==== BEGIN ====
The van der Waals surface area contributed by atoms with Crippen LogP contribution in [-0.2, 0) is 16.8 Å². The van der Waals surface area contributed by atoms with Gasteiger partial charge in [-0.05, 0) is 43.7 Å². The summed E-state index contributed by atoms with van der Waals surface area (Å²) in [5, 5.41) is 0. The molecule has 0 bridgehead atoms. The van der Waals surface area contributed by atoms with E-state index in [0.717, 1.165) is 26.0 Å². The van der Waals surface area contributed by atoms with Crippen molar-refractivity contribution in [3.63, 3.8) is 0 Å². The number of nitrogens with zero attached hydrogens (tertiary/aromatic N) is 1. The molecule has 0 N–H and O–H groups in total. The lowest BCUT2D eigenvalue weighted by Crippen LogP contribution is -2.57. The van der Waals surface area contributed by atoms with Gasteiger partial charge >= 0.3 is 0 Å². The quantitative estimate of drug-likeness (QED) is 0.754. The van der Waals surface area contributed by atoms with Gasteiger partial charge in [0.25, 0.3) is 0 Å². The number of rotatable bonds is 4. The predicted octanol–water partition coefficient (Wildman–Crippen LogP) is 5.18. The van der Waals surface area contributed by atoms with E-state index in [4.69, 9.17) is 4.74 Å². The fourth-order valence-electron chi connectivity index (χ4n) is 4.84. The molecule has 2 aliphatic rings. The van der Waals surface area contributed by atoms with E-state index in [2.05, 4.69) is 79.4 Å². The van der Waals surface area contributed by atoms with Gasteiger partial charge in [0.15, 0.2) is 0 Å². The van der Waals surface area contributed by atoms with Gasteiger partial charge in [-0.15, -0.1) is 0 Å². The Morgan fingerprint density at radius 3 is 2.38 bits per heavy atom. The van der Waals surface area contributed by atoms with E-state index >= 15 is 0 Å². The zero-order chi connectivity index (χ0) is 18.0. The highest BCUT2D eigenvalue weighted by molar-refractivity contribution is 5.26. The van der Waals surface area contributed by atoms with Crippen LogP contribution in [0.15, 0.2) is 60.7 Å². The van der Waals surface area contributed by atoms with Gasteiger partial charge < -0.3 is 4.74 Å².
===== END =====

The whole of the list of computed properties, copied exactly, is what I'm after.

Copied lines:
The van der Waals surface area contributed by atoms with Crippen LogP contribution in [-0.2, 0) is 16.8 Å². The van der Waals surface area contributed by atoms with Gasteiger partial charge in [-0.05, 0) is 43.7 Å². The summed E-state index contributed by atoms with van der Waals surface area (Å²) in [5, 5.41) is 0. The molecule has 0 bridgehead atoms. The van der Waals surface area contributed by atoms with E-state index in [0.717, 1.165) is 26.0 Å². The van der Waals surface area contributed by atoms with Crippen molar-refractivity contribution in [3.63, 3.8) is 0 Å². The number of nitrogens with zero attached hydrogens (tertiary/aromatic N) is 1. The molecule has 0 N–H and O–H groups in total. The lowest BCUT2D eigenvalue weighted by Crippen LogP contribution is -2.57. The van der Waals surface area contributed by atoms with Gasteiger partial charge >= 0.3 is 0 Å². The quantitative estimate of drug-likeness (QED) is 0.754. The van der Waals surface area contributed by atoms with Gasteiger partial charge in [0.25, 0.3) is 0 Å². The number of rotatable bonds is 4. The predicted octanol–water partition coefficient (Wildman–Crippen LogP) is 5.18. The van der Waals surface area contributed by atoms with E-state index in [4.69, 9.17) is 4.74 Å². The fourth-order valence-electron chi connectivity index (χ4n) is 4.84. The molecule has 2 aliphatic rings. The van der Waals surface area contributed by atoms with E-state index in [2.05, 4.69) is 79.4 Å². The van der Waals surface area contributed by atoms with Gasteiger partial charge in [0.15, 0.2) is 0 Å². The van der Waals surface area contributed by atoms with Gasteiger partial charge in [-0.15, -0.1) is 0 Å². The Morgan fingerprint density at radius 3 is 2.38 bits per heavy atom. The van der Waals surface area contributed by atoms with E-state index >= 15 is 0 Å². The zero-order chi connectivity index (χ0) is 18.0. The highest BCUT2D eigenvalue weighted by molar-refractivity contribution is 5.26. The van der Waals surface area contributed by atoms with Crippen LogP contribution in [0.15, 0.2) is 60.7 Å². The van der Waals surface area contributed by atoms with Gasteiger partial charge < -0.3 is 4.74 Å².